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Closing the Cybersecurity Talent Gap

Kacy Beitel

The advanced cyber threats that breach networks and wreak havoc on organizations are increasing and, at the same time, the shortfall in cybersecurity professionals equipped to address those threats with today's technologies is expanding.

The Global Information Security Workforce Study recently reported that the global IT security shortage is projected to reach 1.8 unfilled roles by 2022. This gap is even larger for women. According to a recent ESG study of tech-savvy 16-24-year-olds, 0% of the females surveyed were currently working in cybersecurity and only 7% were interested in pursuing the field.

Many factors contribute to the widening talent deficit -- lack of access to cybersecurity education, stringent recruiting requirements for people with specialized training and technical certifications, etc. However, the ESG study uncovered a pool of young candidates that are ripe for recruitment, and with females particularly well placed: They expressed a greater affinity than their male cohorts for technology, and math and sciences, which could position them as the next generation of security talent.

When I explored entering the security industry, I had no direct security experience or security certifications. Fortunately, my employer was willing to take a chance on my technical background and product management skills. My skill set, combined with a thirst for learning, helped me quickly step into the fold of directing a team to build effective cybersecurity products.

Females have a unique advantage to bring diverse thinking to the marketplace. Our strong communication skills and ability to juggle high-priority items make us ideal candidates in high pressure scenarios. Smart companies are looking for talent to help them break away from "how things have always been done." The answer continues to point toward women who can bring these skills and fresh perspective to an organization.

Employers also need to consider training on the job with candidates who have "relatable" backgrounds from elsewhere in the technology field. My experience is a good example of that. I want to encourage women who are passionate about technology to highlight their translatable skills during an interview and encourage the prospective organization to make an investment. Here are a few tips to help other young women enter the industry with confidence.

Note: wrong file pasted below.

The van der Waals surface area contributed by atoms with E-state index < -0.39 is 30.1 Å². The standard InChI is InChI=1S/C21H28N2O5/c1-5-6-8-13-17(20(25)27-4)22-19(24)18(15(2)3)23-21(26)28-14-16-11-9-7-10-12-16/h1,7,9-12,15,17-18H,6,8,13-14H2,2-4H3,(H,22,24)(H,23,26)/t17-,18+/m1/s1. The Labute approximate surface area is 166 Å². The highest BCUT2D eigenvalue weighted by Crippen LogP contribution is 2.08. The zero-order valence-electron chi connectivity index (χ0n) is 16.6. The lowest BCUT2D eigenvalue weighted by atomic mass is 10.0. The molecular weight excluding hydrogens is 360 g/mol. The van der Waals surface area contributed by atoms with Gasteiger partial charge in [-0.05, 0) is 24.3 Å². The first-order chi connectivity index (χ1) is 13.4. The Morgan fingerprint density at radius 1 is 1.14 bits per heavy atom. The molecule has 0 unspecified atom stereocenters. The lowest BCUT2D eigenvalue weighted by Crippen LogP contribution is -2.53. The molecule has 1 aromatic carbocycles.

1. Don't shy away from internships and startups. If you lack direct experience, an internship or even an entry-level job with a startup may be your answer. With a closer-knit team, businesses in the earlier stages are more likely to produce homegrown talent and are willing to teach, train and produce the next generation of cybersecurity leaders. They recognize the most valuable employees are the ones who show passion and a willingness to learn new skills and do whatever it takes to help their team succeed.
  2. Go from zero to hero. Embark on your new adventure with the mentality that you may have little hands-on experience in the beginning, but having an open mind and an appetite for learning will get you where you need to go. Be a sponge in your new journey. To that end, make sure you find a company that is willing to teach, train and invest in you. But, remember, at the end of the day, you are responsible for your destiny. Therefore, go beyond your department to learn how each job function is key to building the future security software. Push your limits and don't hesitate to challenge yourself. This is the only way to propel forward.
  3. Follow the experts. Look for opportunities to learn from the best in the business. Follow notable security researchers on Twitter and LinkedIn. If your community has security-related meetups, attend one. Read news daily from technology and security trade publications. This will help you familiarize yourself with the latest security threats and trends, and the technologies being used to protect against and remediate future attacks.
  4. Build relationships with mentors who are willing to let their colleagues shine. When you find a mentor, make sure you highlight your technology acumen and make this a win-win type of mentorship. For example, if you don't have direct security experience, your mentor can provide you with this expertise and you can share your knowledge on product management, engineering, or whatever it is that's your sweet spot. This underscores your value and gives your colleagues more incentive to invest their time in you.
  5. Find like-minded colleagues. It's important to find the right culture fit while also surrounding yourself with people who will push and challenge you. Joining the right team with the mindset to help you advance is like playing up in soccer against a better team. You don't want to join a company where you are the smartest one in the room. Find a learning environment that makes you feel a little uncomfortable. This is by far the best way to grow and advance your career.

The security industry has an incredible opportunity to move forward and close the talent gap by thinking outside of the norm and taking a chance on technology-savvy women with translatable skills. We can turn the tide, but organizations need to wake up, embrace this untapped workforce and make the investments necessary to protect their businesses.

— Kacy Beitel, Director of Product Management, ProtectWise

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